Years ago, I heard a fence installer explain that concrete would speed the decomposition of the wood post due to the lime content. Can any of the pros verify that claim?
     
  9. May 14, 2018 #9

    Sparky617

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    I've used compacted crusher run (mixed size aggregate with stone dust) to set posts. Concrete will speed their decay as the wood shrinks when it dries and water will fill the void so your posts will sit in water all the time. For deck posts I like to bring the footer up out of the ground and set the post on metal post supports bolted to the footer. That makes the posts last much longer, they are also easier to replace in 40 years. That doesn't work for fence posts as the forces on them are lateral not bearing weight to the ground.

    I'd be very curious if he used drywall compound or there was a misunderstanding between you two. Besides being a terrible option, it wouldn't be a cheap option unless he was just clearing leftover supplies out of his truck.
     
  10. May 14, 2018 #10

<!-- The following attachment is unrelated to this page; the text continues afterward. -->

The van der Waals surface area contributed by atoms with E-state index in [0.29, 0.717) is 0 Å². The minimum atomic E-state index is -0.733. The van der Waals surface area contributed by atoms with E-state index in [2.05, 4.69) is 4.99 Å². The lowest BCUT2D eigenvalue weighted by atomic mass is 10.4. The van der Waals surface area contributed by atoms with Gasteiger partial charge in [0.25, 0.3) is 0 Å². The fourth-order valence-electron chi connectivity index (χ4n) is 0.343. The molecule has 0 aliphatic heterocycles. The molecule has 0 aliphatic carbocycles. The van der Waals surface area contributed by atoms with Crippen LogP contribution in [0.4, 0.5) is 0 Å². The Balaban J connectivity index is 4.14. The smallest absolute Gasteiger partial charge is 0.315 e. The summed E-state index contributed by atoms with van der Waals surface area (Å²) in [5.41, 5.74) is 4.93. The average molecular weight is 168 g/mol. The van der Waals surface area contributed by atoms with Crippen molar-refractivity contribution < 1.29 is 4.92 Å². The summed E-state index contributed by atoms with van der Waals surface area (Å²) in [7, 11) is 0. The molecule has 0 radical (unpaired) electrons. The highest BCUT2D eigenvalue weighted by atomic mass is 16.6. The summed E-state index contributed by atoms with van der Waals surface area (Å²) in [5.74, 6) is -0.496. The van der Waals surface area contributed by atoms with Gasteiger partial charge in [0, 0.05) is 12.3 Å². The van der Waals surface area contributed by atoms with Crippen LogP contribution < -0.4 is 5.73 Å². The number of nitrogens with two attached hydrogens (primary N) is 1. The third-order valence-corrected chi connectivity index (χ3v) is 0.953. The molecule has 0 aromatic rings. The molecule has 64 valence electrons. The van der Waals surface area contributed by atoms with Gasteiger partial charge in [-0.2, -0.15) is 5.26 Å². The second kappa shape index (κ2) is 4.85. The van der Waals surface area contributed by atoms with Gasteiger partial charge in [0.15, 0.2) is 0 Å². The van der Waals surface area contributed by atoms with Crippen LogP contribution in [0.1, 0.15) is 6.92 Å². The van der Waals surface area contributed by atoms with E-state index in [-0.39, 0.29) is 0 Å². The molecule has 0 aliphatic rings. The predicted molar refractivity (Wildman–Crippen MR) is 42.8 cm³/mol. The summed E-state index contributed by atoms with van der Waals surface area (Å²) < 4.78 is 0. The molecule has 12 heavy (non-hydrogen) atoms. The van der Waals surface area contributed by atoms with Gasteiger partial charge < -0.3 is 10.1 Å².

nealtw

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    Sounds like a misunderstanding, what does the product look like now?
     
  11. May 15, 2018 at 12:26 AM #11

    Suma Vupputuri

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    Thank you all for your comments! We are in the midst of a severe thunder storm so I guess that should be a test. I will take a photo and post it tomorrow. I will also text the guy who did the job and try to clarify what he meant by drywall.
     
  12. May 15, 2018 at 1:41 PM #12

    Gary

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    Are you sure he didn't mean dry concrete? As in dumping dry sacrete in the hole and letting the ground moisture set the concrete?
     
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  13. May 16, 2018 at 1:26 AM #13

    Suma Vupputuri